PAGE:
ICSE's 2008 motto was "Driving World Business." The poll used this motto both as an ice-breaker and to probe the delegates' confidence in their field's impact on industry. So, my volunteer asked the respondents whether they really thought software engineering was driving world business. The majority, 61 percent, happily agreed, and only 5 percent disagreed. However, a significant portion—one third of the respondents—weren't sure.
For the Agile version of the poll, I changed the first question to evaluate the delegates' interest in t-hat conference's research tracks. Remarkably, over one-third indicated that they were planning to attend or had already attended at least one research track. The rest either didn't know or didn't plan to, in equal proportions. What's even more encouraging is that the percentages don't change much when projected onto respondents who identified themselves as practitioners. There was anecdotal evidence of this cross-interest as well. Indeed, two research sessions that I observed were well attended, and a large preconference workshop dedicated to research in progress was jam packed and very lively. Research tracks seemed to bring variety and add value to the conference.
The second question embodied my main motivation in conducting the polls: we asked respondents which community they thought was leading the pack. Fifty-three percent of ICSE respondents thought software engineering research is leading software practice, compared to 34 percent who thought otherwise. This result isn't too surprising to me given that ICSE is mainly a research conference. The percentages were similar for the group that contained researchers and the group that contained practitioners.
On the Agile side, 39 percent of the respondents thought software practice is leading software engineering research, and only 13 percent thought otherwise. Again, this is a rather unsurprising result. However, the responses aren't homogeneous between groups. The positive impression of software practice relative to software research increased from 39 percent to 52 percent when we restricted responses to those who identified themselves as researchers. Researchers who've been exposed to the other side or who straddle both worlds overall have a higher opinion of software practice. This observation is particularly telling, especially because the converse doesn't appear to hold for ICSE attendees: practitioners at ICSE are in a similar situation to researchers at Agile, but the practitioner group doesn't have a higher opinion of software research as leading the pack than the average ICSE attendee.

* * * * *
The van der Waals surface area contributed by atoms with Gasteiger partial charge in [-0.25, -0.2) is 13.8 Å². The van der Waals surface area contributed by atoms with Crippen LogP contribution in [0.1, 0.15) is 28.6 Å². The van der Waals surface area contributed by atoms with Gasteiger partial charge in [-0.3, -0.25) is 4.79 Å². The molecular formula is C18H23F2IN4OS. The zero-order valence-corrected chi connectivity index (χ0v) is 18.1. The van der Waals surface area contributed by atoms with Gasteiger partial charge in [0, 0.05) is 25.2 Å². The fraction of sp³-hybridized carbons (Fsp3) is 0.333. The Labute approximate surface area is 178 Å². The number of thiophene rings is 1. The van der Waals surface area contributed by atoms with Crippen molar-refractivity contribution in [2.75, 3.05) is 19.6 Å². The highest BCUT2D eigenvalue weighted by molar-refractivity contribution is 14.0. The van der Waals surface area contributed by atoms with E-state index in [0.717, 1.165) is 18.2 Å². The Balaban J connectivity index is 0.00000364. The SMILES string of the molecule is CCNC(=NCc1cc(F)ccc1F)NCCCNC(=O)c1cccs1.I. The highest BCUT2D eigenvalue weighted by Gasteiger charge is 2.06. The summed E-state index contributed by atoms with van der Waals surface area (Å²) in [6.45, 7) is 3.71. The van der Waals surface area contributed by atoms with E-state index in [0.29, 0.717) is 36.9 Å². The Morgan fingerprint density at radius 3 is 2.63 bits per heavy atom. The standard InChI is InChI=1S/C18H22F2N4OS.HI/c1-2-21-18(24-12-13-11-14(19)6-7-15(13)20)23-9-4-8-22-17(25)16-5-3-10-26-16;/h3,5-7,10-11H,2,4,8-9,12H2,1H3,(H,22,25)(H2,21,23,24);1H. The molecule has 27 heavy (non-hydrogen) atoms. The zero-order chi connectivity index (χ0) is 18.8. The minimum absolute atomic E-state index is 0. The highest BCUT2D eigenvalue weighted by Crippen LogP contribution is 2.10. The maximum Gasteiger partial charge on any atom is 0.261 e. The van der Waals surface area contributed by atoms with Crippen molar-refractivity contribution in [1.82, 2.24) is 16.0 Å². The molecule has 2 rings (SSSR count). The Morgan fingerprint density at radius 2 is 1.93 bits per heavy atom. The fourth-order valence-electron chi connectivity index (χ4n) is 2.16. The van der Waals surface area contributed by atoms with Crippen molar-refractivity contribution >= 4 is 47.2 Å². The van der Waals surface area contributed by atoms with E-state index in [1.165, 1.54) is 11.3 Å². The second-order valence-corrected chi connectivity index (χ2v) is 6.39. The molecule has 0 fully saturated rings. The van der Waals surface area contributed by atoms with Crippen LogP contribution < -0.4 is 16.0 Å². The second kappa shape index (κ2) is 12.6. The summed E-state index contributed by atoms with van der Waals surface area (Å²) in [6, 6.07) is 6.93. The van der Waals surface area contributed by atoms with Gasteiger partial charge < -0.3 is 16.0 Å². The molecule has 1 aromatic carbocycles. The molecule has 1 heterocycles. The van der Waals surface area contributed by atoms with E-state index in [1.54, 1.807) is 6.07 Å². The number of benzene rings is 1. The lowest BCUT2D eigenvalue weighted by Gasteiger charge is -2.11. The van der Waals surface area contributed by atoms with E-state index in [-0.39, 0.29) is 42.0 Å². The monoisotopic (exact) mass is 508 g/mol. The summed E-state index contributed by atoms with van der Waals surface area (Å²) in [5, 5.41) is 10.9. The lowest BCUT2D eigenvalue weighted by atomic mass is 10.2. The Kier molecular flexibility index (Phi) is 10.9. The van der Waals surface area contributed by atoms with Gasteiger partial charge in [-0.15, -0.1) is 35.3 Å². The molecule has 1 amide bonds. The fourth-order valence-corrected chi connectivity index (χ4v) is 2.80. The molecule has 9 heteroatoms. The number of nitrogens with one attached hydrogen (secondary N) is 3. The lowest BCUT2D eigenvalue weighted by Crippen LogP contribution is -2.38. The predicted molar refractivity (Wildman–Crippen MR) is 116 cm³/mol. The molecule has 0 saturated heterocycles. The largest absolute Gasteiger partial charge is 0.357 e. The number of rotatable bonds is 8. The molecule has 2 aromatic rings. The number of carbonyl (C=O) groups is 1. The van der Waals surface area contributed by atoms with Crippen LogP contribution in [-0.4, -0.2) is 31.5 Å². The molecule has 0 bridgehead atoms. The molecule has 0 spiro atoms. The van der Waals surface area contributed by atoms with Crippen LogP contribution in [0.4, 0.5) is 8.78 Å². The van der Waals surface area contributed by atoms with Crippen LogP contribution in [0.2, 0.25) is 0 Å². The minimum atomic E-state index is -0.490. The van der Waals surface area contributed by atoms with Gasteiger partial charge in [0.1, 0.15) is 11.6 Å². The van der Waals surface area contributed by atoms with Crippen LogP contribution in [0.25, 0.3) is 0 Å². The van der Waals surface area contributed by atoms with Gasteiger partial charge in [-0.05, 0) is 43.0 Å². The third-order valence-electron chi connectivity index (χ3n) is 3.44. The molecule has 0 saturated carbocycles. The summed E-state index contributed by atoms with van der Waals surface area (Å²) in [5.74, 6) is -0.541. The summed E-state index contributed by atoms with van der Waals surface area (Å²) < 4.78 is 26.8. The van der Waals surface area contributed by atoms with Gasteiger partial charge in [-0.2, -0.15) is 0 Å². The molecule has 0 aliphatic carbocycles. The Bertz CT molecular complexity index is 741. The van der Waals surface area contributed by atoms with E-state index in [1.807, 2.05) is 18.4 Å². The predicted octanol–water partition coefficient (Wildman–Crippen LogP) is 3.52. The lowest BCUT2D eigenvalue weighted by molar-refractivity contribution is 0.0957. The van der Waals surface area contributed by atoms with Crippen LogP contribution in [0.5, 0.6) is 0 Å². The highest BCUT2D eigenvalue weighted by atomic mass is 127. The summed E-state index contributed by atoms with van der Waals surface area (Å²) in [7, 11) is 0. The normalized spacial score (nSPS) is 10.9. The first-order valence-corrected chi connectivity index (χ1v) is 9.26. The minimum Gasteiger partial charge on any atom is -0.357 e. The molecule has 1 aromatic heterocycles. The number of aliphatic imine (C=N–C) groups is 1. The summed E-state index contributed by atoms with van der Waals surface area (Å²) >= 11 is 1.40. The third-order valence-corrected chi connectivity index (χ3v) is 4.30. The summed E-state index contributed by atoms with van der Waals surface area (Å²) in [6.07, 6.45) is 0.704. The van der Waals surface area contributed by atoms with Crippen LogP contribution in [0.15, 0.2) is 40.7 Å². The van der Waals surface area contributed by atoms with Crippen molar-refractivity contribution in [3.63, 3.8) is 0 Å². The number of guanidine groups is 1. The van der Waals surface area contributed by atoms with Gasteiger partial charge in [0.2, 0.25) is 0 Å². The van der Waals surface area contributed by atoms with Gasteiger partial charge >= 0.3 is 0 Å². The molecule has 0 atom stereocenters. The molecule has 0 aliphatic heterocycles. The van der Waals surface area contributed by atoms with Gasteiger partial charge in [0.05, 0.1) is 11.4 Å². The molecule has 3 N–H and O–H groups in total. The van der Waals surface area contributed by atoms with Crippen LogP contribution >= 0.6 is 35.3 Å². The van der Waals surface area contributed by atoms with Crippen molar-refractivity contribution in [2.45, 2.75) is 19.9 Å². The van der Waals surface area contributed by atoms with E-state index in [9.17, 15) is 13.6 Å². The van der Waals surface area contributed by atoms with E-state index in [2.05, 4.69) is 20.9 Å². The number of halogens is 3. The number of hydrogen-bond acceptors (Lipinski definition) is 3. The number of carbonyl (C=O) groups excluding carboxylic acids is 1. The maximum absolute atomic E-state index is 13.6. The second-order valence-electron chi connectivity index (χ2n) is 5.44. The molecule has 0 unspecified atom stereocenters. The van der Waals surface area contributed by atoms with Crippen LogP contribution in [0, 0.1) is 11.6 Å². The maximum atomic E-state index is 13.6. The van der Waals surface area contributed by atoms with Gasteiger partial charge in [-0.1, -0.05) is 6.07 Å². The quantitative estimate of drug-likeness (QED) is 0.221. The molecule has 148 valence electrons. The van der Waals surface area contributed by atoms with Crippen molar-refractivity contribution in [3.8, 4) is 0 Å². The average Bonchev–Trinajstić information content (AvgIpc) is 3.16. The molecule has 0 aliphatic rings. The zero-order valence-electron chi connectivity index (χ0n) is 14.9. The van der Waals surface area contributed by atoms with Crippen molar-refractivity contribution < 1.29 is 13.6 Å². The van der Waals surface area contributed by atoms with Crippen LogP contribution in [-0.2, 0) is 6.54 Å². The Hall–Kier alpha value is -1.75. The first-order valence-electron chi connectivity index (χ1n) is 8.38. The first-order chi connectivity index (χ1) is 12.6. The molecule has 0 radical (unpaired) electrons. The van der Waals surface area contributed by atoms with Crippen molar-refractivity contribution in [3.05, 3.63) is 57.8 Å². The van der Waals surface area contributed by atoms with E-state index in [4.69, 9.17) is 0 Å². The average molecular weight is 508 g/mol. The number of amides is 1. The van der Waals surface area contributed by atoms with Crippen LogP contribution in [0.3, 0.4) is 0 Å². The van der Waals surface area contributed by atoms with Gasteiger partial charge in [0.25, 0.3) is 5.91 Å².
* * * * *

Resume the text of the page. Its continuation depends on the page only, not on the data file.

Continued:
I'd like to think that neither community is ahead per se relative to the other. Researchers and practitioners sometimes tackle different problems. And when they do tackle similar problems, they often address them at different levels, with different senses of urgency, with different methods, and most important, from different perspectives. Such diversity is good for solving complex problems. Thus, I prefer to believe that they have much to learn from each other, and this brings us to the inevitable subject of cross-collaboration. Not enough is happening on that front. And my own perceptions are echoed in the polls' results.
Respondents from both conferences who think that collaboration between software engineering research and industry is adequate are indeed a rather small minority, at 14 percent for ICSE and 13 percent for Agile. It's encouraging that both audiences acknowledge the need for more collaboration, but are they putting their feet where their mouths are? The acknowledgment is nice, but more widespread, real action would be even nicer.
In the same vein, admitting failure was also forthcoming as far as mutual awareness is concerned. The direction of the sentiment was homogeneous between the two conferences.